I received a Le Creuset round dutch oven last year for Christmas and use it on a weekly basis at least. I haven’t tried the no knead bread recipe yet, but I hope to get to it soon once my busy time around the holidays goes away. I believe that my Mum got it at Marshall’s (a TJ Maxx type store) and it’s a second but it works perfectly well and I would love to own another piece or two. We also have a Le Creuset outlet near us too.

  • 27 marielle // Dec 6, 2006 at 9:14 pm

    I’ve been happier with my thrifted Descoware enamel cast iron pans than my Le Creuset – not sure what the difference is, as they seem to be constructed identically. So my recommendation would be to check Ebay for Descoware – a lot of it seems to go for dirt cheap. You’ll llikely pay more for shipping than the pan itself!

    And yay. Comments!!!

  • 28 Jessica // Dec 6, 2006 at 10:47 pm

    Another vote for Le Creuset enamel dutch oven. I use mine for stew, chili, pot pies, pot roasts. It’s great to go from the stove top to the oven and it’s very easy to clean.

  • 29 Lilly // Dec 6, 2006 at 10:47 pm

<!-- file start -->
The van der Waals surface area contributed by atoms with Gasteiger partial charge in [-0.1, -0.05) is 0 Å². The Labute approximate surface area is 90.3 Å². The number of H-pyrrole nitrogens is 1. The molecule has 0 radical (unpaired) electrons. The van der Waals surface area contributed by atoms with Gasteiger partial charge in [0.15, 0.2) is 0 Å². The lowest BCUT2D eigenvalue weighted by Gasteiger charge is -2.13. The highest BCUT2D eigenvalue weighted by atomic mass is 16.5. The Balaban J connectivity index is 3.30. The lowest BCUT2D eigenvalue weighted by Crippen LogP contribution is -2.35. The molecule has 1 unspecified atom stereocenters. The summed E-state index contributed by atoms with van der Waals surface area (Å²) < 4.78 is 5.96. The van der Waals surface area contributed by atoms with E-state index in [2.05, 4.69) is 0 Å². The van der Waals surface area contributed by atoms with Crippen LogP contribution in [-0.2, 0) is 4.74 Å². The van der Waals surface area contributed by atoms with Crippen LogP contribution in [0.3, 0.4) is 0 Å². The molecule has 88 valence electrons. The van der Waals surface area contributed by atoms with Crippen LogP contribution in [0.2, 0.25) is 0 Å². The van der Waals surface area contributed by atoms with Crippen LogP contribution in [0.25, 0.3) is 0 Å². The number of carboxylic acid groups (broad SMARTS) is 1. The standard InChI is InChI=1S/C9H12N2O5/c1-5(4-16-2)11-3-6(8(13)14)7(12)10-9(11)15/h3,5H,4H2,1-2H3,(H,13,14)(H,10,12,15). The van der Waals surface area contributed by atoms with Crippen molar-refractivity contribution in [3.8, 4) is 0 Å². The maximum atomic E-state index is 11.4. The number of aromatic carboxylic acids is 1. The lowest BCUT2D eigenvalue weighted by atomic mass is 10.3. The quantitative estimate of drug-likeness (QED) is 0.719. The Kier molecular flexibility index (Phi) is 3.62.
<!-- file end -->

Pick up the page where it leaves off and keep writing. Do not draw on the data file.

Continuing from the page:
I guess I’m not offering much new info here, but we went to the outlet in Tulalip this past weekend and got a 7+qt round Le Creuset as my Xmas gift … then I got home and started reading more about the no-knead bread and am now fretting over whether I should’ve gotten the 5+qt instead. Oh well; we got it to make chili, stews, and chickens anyway.

    The outlet store has “irregulars” in the back and discounted regular quality ones in the front. My regular 7qt was $200 in the dk blue that I wanted (“indigo”), and the 5qt was $175.

  • 30 megan // Dec 6, 2006 at 11:12 pm

    Lilly – if you use 1 and 1/2 cups of water instead of the 1 and 5/8ths cups in the initial recipe the dough isn’t as wet and doesn’t spread as far when you bake it, so it should be fine in the larger pot. I think the 7 quart is a great size for stews, I’m actually considering getting a larger pot for cooking and a smaller oval pot for bread. And by “getting” I mean “hoping somebody gives me them as gifts”.

  • 31 Julie // Dec 7, 2006 at 4:09 am

    I am a cast-iron overachiever. I have a griddle, 5 various skillets, 2 deeper pots and the largest round Le Creuset (enameled grey). I find I use the Le Creuset much more often than I ever expected – good for roasts, stews, chili, braising, making stock, pasta – and so easy to clean. I live in London having transferred from Seattle and wouldn’t part with any of my collection. I, however, think its worth searching out vintage cast iron, rather than new Lodge ones. The patina and ‘seasoning’ plus the heavier weight and higher quality is really worth the search. Garage sales and thrift stores still are good places – look for names like Wagner or Griswold imprinted on the bottom.